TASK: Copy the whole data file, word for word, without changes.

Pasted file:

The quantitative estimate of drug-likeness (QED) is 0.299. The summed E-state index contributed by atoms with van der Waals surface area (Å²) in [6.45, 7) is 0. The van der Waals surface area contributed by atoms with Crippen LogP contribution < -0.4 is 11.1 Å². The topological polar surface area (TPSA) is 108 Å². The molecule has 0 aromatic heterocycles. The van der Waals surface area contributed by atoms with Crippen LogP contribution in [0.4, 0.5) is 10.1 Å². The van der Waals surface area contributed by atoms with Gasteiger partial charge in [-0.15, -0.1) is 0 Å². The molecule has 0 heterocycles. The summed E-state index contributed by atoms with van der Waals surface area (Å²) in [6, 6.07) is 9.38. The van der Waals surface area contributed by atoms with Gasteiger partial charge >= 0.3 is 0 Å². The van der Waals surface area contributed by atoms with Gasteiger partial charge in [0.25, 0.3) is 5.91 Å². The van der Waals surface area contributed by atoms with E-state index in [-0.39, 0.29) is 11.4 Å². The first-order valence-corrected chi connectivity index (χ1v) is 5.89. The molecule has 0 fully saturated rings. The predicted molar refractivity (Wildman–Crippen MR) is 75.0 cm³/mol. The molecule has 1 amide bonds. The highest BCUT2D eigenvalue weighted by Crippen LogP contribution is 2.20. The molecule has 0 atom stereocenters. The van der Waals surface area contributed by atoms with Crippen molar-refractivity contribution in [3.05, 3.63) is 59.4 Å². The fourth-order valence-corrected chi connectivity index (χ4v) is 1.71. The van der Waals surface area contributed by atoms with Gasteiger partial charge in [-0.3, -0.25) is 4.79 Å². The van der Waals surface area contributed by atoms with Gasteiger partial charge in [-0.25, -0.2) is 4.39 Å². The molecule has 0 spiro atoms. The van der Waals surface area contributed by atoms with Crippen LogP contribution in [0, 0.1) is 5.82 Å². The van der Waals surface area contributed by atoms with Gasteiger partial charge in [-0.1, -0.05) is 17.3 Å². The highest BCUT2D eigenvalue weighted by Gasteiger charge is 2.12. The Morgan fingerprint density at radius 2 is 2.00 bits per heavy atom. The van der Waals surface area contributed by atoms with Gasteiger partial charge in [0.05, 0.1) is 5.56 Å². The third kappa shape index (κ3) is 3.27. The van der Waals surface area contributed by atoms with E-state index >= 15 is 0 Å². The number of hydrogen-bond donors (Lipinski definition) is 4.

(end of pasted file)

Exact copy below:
The quantitative estimate of drug-likeness (QED) is 0.299. The summed E-state index contributed by atoms with van der Waals surface area (Å²) in [6.45, 7) is 0. The van der Waals surface area contributed by atoms with Crippen LogP contribution < -0.4 is 11.1 Å². The topological polar surface area (TPSA) is 108 Å². The molecule has 0 aromatic heterocycles. The van der Waals surface area contributed by atoms with Crippen LogP contribution in [0.4, 0.5) is 10.1 Å². The van der Waals surface area contributed by atoms with Gasteiger partial charge in [-0.15, -0.1) is 0 Å². The molecule has 0 heterocycles. The summed E-state index contributed by atoms with van der Waals surface area (Å²) in [6, 6.07) is 9.38. The van der Waals surface area contributed by atoms with Gasteiger partial charge >= 0.3 is 0 Å². The van der Waals surface area contributed by atoms with Gasteiger partial charge in [0.25, 0.3) is 5.91 Å². The van der Waals surface area contributed by atoms with E-state index in [-0.39, 0.29) is 11.4 Å². The first-order valence-corrected chi connectivity index (χ1v) is 5.89. The molecule has 0 fully saturated rings. The predicted molar refractivity (Wildman–Crippen MR) is 75.0 cm³/mol. The molecule has 1 amide bonds. The highest BCUT2D eigenvalue weighted by Crippen LogP contribution is 2.20. The molecule has 0 atom stereocenters. The van der Waals surface area contributed by atoms with Crippen molar-refractivity contribution in [3.05, 3.63) is 59.4 Å². The fourth-order valence-corrected chi connectivity index (χ4v) is 1.71. The van der Waals surface area contributed by atoms with Gasteiger partial charge in [-0.3, -0.25) is 4.79 Å². The van der Waals surface area contributed by atoms with Gasteiger partial charge in [-0.25, -0.2) is 4.39 Å². The molecule has 0 spiro atoms. The van der Waals surface area contributed by atoms with Crippen LogP contribution in [0, 0.1) is 5.82 Å². The van der Waals surface area contributed by atoms with Gasteiger partial charge in [-0.1, -0.05) is 17.3 Å². The highest BCUT2D eigenvalue weighted by Gasteiger charge is 2.12. The Morgan fingerprint density at radius 2 is 2.00 bits per heavy atom. The van der Waals surface area contributed by atoms with Gasteiger partial charge in [0.05, 0.1) is 5.56 Å². The third kappa shape index (κ3) is 3.27. The van der Waals surface area contributed by atoms with E-state index >= 15 is 0 Å². The number of hydrogen-bond donors (Lipinski definition) is 4.